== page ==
Stability - How Does it Work?

I’ve seen older threads that ask this question, but since the system has gone through a lot of tweaks, and I like nice new shiny threads I figured I’d start another one. This question is for Garry or any other FP person that’s in the know:

How does the stability system work?

Just a layman’s answer would work.

The reason I ask is because it just doesn’t make sense, and this comes with experience framing houses. Now I know the system is still being tweaked, but here’s some issues I’ve run into. This is a list of things that aren’t stable but should be.

A wood structure should be able to have a 1-2 story overhang/ledge sticking out 1 floor section and be 90-100% stable.

You should be able to build stairs that you can walk under. I have a set of stairs similar to this, but the 2nd flight are like 24% stable. Should be 100%!

I also noticed that reinforcing a weak area after you built it doesn’t seem to fix the stability. I had an overhanging ledge that was aroun 70% stable, I added a foundation under it, pillars, and walls and it’s the same number!

And finally, wood buildings should become unstable after about 4 or 5 stories. In the modern age you can build higher, http://www.vancitybuzz.com/2014/09/ubc-wooden-building/, but that requires industrial scale manufacturing. Something that doesn’t exist in Rust.

Haha, I was just going to make a thread about this. I completely agree with you, the stability system needs some work.

I’m on my phone and about to pass out right now but I’ll give you a short rundown.

When you attach an an object to another, it generates a list of supporting objects. This list has a limit and the stability of the objects in the list affects the stability of this supported object. The stability of each is multiplied by many variables and factors to create a final value. The problems: not all connected ojects are accounted for, the objects that are used in stability calculations sometimes shouldn’t be, the list of supporting objects is not updated the way you would want or think, and the displayed stability is not the same as the actual stability.
Height, like you said, should be considered in calculations but sadly it isn’t. Hopefully I was of any help. If you want more detail, I can be more specific.

I have noticed some anomalies too, (probably covered by “not all connected ojects are accounted for, the objects that are used in stability calculations sometimes shouldn’t be” bit).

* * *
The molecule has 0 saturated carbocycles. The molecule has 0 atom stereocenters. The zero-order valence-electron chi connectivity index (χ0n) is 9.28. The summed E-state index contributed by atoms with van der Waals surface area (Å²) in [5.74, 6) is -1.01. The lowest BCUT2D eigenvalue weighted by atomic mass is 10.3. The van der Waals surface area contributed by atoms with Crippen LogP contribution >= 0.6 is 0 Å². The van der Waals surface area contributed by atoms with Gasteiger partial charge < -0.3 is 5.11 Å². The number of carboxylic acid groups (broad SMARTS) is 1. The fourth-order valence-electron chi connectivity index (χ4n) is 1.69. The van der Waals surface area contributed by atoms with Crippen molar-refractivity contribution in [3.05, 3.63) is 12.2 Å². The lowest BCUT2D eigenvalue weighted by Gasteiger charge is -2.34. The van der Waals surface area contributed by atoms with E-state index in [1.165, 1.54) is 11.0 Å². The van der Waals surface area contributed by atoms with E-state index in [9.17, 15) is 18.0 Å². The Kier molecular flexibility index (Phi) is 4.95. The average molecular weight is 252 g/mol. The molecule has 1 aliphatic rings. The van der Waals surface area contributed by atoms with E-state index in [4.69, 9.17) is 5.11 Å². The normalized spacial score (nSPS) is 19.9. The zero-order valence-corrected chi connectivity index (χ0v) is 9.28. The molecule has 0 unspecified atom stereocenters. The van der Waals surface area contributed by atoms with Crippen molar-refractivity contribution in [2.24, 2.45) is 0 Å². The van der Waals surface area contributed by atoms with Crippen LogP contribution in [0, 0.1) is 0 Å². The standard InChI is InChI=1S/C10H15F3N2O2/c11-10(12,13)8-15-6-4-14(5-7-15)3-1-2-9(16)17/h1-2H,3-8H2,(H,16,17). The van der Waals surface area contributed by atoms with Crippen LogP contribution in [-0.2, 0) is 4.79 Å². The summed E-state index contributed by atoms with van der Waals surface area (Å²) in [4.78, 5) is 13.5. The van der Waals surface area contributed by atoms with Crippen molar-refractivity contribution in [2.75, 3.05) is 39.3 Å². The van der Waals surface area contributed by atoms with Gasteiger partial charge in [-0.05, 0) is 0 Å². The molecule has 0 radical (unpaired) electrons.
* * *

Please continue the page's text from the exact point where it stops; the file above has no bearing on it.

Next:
I built a symmetric house, with an equal overhang, on the second floor, left and right sides. Although the house was perfectly symmetrical, walls that would stay up on the right-hand-side would collapse on the left-hand-side, and vice versa, even though theoretically both were supported exactly the same, due to them being mirror images of each other. This proves that the stability factor calculation isn’t purely mathematical, but has some anomalies or variables thrown in.

Thanks for the explanation! I do remember reading this somewhere else. When you say it generates a list of supporting objects does that mean objects it can support or objects that it already supports?

Also, is the stability system trying to emulate a real-life property such as weight or material strength, or is it just an arbitrary system created by the developers?

With my completely limited knowledge it seems that a system that emulates weight would be ideal. Basically each component would have a weight value and a strength value. As long as the total weight doesn’t exceed the total strength then you have 100% stability. The stability would decrease for for loads that exceed the strength value.

For example (keep in mind these numbers are totally arbitrary):

foundation = 1000 STR, 1000 WGT
pillar = 250 STR, 100 WGT
wall = 100 STR, 200 WGT
doorway = 250 STR, 200 WGT
window = 250 STR, 200 WGT
door = 0 STR, 50 WGT
floor/ceiling = 100 STR, 200 WGT

total STR for a 1x1 with a doorway at ground level = 2650
total weight for a 1x1 with 4 walls and ceiling = 1600

If calculated this way a single 1x1 could support a total weight of 2650. Placing a 1x1 on top of that would leave an extra 1050 of STR to support additional pieces. Stability would be calculated from the bottom up, and pieces would fall off the bottom floors first which would cause the strength to lower and could lead to a collapse of an entire building leaving only the foundations.

If done this way wood structures could be limited to just a few stories depending on how you do the numbers. Upgrading to wood and metal would provide additional support so if you had a metal first or second floor you could have additional wooden floors on top of that to go even higher.

Can any developer answer to this one? I have a wall at 34% stability in the middle of the house, second floor, and I don’t understand why or what are the consequences of this.

I think for right now the stability system seems to be completely disabled. I see floating houses, and I have built overhangs with <20% and they stay up fine.

This made me wonder if the stability takes into account what was constructed first. Even a perfectly symmetrical house would need to have a wall put up on one side first over the other. I’m wondering if that somehow affects the construction and lowers the stability of the next wall, even just a bit. This would accrue until the last wall’s stability you put up would be off just enough to make it fall down even though the building is symmetrical.
In other words, the system is taking into account the previous connection each piece makes/has made instead of what is directly under it.

it seems to. at very least, pillars placed after the fact have no effect on the stability of floor panels; they need to be placed first to provide more stability.